When I see documentaries or read books about the 1960s, I occasionally can’t help but ponder whether the radicals of the period, such as Abbie Hoffman or Bernadine Dohrn, ever wondered what America would be like today had the change they advocated come to pass. They face the problem all of us do — no one knows what might have been had fate or choice led us down a different path. But what would you do if you believed that conditions were similar enough that it’s possible to take another stab at change that was unsuccessful?
That is the underlying premise of James Wallace Birch’s Discontents as an individual hopes to vicariously effect the change he hoped for nearly 50 years ago. Birch sets the novel in the framework of a letter he received this summer from a high school friend, Emory Walden, who disappeared in January 2011. Walden, a political dissident who acted largely through a blog and graffiti art, asked Birch to publish his story of what happened to him. Birch also uses the conceit of Walden’s insistence that the story not be edited by mainstream publishers to explain why the book is available only as an ebook.
Walden, a name apparently aimed at invoking some of the themes of Henry David Thoreau’s book, returned home to the District of Columbia area from a scrounging life in Europe. Somewhat to his surprise, his blog of political thoughts developed a cult-like following in the activist community. Finding a job at a restaurant, Walden meets Fletcher Spivey, who recently sold a marketing firm his father co-founded that Spivey built into a Fortune 500 company. But Spivey sacrificed his ideals to achieve that success. Coming of age in the 1960s and 1970s, Spivey’s presence at many seminal events, from Martin Luther King Jr.’s “I have a dream’ speech to the 1968 Democratic National Convention to Woodstock, renders him almost an avatar of the period. He became convinced of the necessity of radical change to reform the country but ultimately yielded to what he perceived to be a family obligation.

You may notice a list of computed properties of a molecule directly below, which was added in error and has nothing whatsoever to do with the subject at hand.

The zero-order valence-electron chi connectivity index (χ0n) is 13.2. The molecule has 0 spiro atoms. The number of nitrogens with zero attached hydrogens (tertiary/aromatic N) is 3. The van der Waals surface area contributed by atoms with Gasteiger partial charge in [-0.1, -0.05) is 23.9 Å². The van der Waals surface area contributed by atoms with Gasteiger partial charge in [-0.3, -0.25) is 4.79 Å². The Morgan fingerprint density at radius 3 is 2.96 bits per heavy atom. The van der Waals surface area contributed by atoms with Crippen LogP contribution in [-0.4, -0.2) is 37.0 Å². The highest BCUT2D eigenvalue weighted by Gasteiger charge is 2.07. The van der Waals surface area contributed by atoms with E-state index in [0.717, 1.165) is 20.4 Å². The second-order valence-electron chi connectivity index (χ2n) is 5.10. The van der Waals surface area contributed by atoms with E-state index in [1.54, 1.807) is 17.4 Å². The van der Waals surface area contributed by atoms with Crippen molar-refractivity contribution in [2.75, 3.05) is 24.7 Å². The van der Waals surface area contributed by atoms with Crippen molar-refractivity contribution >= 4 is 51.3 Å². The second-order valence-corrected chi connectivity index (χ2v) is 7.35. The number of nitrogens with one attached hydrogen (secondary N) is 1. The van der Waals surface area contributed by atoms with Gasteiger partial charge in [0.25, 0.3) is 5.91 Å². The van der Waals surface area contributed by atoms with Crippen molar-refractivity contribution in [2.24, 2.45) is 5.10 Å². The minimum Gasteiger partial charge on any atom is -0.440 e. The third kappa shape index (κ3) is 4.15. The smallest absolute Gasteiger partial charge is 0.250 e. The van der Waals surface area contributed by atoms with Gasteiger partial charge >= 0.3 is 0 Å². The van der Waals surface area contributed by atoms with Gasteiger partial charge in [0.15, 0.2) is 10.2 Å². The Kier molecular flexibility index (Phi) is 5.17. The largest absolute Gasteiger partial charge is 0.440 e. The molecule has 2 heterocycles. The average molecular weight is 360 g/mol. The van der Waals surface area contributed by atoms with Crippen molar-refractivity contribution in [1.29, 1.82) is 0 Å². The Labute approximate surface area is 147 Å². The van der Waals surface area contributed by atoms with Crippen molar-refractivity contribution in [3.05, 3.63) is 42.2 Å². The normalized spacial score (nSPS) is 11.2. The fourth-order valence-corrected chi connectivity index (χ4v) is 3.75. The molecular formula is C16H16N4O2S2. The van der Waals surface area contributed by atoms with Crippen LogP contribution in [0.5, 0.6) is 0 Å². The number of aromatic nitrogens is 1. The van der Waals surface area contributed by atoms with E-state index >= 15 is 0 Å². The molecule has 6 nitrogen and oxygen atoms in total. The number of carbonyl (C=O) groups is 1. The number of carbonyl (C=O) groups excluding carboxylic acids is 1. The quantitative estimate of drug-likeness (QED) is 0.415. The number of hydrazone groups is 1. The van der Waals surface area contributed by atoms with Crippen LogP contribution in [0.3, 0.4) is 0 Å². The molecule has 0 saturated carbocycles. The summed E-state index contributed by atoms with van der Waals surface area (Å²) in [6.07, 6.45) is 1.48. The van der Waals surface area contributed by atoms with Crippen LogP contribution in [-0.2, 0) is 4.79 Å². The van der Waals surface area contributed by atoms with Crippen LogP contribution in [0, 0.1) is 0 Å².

Now retired and aging, Spivey is nagged by regret, and even shame, over abandoning his beliefs and becoming part and parcel of the economic system he railed against. But he believes current political and economic conditions are such that the level of discontent and dissent can be ignited. He believes Walden’s words and art can be the match that starts a revolutionary fire so offers to support Walden so he can focus on catalyzing radical change. To keep Walden safe from authorities as he builds and seeks to inspire his following, Spivey even gets Walden a fake identity. Along the way, though, Walden becomes convinced that the plan has been infiltrated and that things are not quite as they seem.
Overall, Birch tells the story in readable, well-crafted and creditable prose. He also does a good job summarizing the perspective of those who are among the discontented and makes Walden a fairly well-formed character as he deals with both his personal life and the burden Spivey’s assignment poses. But Discontents still shows signs it is a self-published ebook. Aside from repeated typos (perhaps due to conversion alone), Birch sporadically lapses into sentences and phrases that feel a bit too embroidered. The bigger problem is the sense of incongruity the book creates in providing essentially two denouements.
Although one twist is certainly within the contemplation of the main story, the other seems incompatible with the picture most of the book draws of Walden. Birch provides some basis that might explain the latter but the core of the Walden character seems unaffected or unchanged overall. Logical issues also appear. For example, Walden’s picture is published in the paper with his false name after he is arrested by D.C. police and the police say in the article they are looking for Walden. Yet the police never make the connection between the two names despite the fact a number of non-movement individuals — including a member of the police force — would recognize the picture as Walden.
No one can say for sure that the editorial staff of an established publishing house would have avoided those problems. And certainly an argument can be made that these plot developments force a reader to think more closely about fate and free will and the relationship between what we believe and life-changing turning points. Still, the handful of anomalies push the mystery or thriller aspect of Discontents more toward the forefront and encumber an interesting concept and generally well-told story.
We live selective lives and construct our own realities. It is how we survive the perniciousness of our time.
James Wallace Birch, Discontents